And only a few hours after this came election day — when the long campaign was over, and the whole country seemed to stand still and hold its breath, awaiting the issue. Jurgis and the rest of the staff of Hinds's Hotel could hardly stop to finish their dinner, before they hurried off to the big hall which the party had hired for that evening.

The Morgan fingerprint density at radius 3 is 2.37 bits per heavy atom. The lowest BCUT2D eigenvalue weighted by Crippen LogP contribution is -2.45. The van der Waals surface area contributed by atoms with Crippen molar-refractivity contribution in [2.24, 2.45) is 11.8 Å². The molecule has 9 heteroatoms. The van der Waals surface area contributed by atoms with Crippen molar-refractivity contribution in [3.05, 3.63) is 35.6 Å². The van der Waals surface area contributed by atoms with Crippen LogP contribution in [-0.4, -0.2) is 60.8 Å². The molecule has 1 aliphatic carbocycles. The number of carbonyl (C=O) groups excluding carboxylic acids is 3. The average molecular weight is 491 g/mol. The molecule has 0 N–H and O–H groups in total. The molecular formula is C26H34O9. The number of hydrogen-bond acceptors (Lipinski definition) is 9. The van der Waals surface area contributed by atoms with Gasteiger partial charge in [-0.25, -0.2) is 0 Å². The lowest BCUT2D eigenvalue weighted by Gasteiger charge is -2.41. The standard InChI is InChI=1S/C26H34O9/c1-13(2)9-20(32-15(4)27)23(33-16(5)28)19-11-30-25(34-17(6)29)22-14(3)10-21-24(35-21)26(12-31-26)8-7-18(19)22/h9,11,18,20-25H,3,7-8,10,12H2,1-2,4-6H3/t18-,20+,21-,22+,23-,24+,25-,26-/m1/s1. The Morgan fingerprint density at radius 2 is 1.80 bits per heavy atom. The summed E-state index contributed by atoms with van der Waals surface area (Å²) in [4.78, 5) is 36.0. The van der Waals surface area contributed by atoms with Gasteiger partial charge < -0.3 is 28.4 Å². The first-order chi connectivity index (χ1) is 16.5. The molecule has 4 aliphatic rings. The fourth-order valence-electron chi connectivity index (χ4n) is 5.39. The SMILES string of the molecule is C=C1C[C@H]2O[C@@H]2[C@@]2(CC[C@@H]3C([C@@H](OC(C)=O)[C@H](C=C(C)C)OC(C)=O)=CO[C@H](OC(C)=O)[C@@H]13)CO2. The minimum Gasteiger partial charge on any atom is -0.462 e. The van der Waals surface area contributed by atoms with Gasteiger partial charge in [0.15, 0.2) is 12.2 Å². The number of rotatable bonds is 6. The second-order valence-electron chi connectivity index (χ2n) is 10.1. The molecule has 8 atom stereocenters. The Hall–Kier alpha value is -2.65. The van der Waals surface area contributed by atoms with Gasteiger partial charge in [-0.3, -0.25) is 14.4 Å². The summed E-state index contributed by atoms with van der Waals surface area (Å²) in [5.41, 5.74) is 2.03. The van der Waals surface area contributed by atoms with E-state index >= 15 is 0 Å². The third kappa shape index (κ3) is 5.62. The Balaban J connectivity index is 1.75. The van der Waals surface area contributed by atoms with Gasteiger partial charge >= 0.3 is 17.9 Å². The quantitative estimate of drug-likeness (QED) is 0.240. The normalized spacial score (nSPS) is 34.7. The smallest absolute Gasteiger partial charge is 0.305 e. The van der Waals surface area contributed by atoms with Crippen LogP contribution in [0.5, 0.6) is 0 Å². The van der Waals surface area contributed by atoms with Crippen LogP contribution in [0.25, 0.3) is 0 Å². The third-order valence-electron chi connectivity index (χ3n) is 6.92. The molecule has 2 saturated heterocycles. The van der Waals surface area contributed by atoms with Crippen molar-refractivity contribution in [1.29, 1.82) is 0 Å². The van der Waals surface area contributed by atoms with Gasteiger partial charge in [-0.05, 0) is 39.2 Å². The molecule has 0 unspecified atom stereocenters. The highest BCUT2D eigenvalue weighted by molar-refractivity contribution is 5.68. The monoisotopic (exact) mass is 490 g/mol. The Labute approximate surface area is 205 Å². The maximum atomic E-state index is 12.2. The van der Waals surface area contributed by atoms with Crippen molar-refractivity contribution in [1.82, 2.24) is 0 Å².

But already there were people waiting, and already the telegraph instrument on the stage had begun clicking off the returns. When the final accounts were made up, the Socialist vote proved to be over four hundred thousand — an increase of something like three hundred and fifty per cent in four years. And that was doing well; but the party was dependent for its early returns upon messages from the locals, and naturally those locals which had been most successful were the ones which felt most like reporting; and so that night every one in the hall believed that the vote was going to be six, or seven, or even eight hundred thousand. Just such an incredible increase had actually been made in Chicago, and in the state; the vote of the city had been 6,700 in 1900, and now it was 47,000; that of Illinois had been 9,600, and now it was 69,000! So, as the evening waxed, and the crowd piled in, the meeting was a sight to be seen. Bulletins would be read, and the people would shout themselves hoarse — and then some one would make a speech, and there would be more shouting; and then a brief silence, and more bulletins. There would come messages from the secretaries of neighboring states, reporting their achievements; the vote of Indiana had gone from 2,300 to 12,000, of Wisconsin from 7,000 to 28,000; of Ohio from 4,800 to 36,000! There were telegrams to the national office from enthusiastic individuals in little towns which had made amazing and unprecedented increases in a single year: Benedict, Kansas, from 26 to 260; Henderson, Kentucky, from 19 to 111; Holland, Michigan, from 14 to 208; Cleo, Oklahoma, from 0 to 104; Martin's Ferry, Ohio, from 0 to 296 — and many more of the same kind. There were literally hundreds of such towns; there would be reports from half a dozen of them in a single batch of telegrams. And the men who read the despatches off to the audience were old campaigners, who had been to the places and helped to make the vote, and could make appropriate comments: Quincy, Illinois, from 189 to 831 — that was where the mayor had arrested a Socialist speaker! Crawford County, Kansas, from 285 to 1,975; that was the home of the "Appeal to Reason"! Battle Creek, Michigan, from 4,261 to 10,184; that was the answer of labor to the Citizens' Alliance Movement!